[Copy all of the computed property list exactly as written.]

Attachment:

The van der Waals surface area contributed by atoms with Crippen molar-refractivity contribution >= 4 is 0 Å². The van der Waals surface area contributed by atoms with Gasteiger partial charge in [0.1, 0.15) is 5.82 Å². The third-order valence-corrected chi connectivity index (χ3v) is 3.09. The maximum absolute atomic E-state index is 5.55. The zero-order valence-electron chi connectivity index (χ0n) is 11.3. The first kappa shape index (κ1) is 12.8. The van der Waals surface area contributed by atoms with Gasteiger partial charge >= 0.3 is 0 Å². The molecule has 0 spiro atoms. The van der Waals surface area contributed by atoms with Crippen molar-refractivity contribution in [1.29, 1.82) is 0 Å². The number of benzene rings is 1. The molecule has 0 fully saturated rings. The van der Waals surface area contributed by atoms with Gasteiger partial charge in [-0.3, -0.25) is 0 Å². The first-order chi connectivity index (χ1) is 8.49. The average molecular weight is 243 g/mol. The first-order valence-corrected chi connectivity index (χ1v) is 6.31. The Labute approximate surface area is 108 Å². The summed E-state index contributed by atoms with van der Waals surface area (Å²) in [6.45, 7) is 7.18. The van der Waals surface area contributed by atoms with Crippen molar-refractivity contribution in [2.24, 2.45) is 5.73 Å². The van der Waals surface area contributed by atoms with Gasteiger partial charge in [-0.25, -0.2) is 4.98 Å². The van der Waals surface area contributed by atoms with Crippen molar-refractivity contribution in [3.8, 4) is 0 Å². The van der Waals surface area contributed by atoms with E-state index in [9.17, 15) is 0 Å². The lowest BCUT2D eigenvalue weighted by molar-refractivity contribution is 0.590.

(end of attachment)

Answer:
The van der Waals surface area contributed by atoms with Crippen molar-refractivity contribution >= 4 is 0 Å². The van der Waals surface area contributed by atoms with Gasteiger partial charge in [0.1, 0.15) is 5.82 Å². The third-order valence-corrected chi connectivity index (χ3v) is 3.09. The maximum absolute atomic E-state index is 5.55. The zero-order valence-electron chi connectivity index (χ0n) is 11.3. The first kappa shape index (κ1) is 12.8. The van der Waals surface area contributed by atoms with Gasteiger partial charge >= 0.3 is 0 Å². The molecule has 0 spiro atoms. The van der Waals surface area contributed by atoms with Crippen molar-refractivity contribution in [1.29, 1.82) is 0 Å². The number of benzene rings is 1. The molecule has 0 fully saturated rings. The van der Waals surface area contributed by atoms with Gasteiger partial charge in [-0.3, -0.25) is 0 Å². The first-order chi connectivity index (χ1) is 8.49. The average molecular weight is 243 g/mol. The first-order valence-corrected chi connectivity index (χ1v) is 6.31. The Labute approximate surface area is 108 Å². The summed E-state index contributed by atoms with van der Waals surface area (Å²) in [6.45, 7) is 7.18. The van der Waals surface area contributed by atoms with Crippen molar-refractivity contribution in [2.24, 2.45) is 5.73 Å². The van der Waals surface area contributed by atoms with Gasteiger partial charge in [-0.25, -0.2) is 4.98 Å². The van der Waals surface area contributed by atoms with Crippen molar-refractivity contribution in [3.8, 4) is 0 Å². The van der Waals surface area contributed by atoms with E-state index in [9.17, 15) is 0 Å². The lowest BCUT2D eigenvalue weighted by molar-refractivity contribution is 0.590.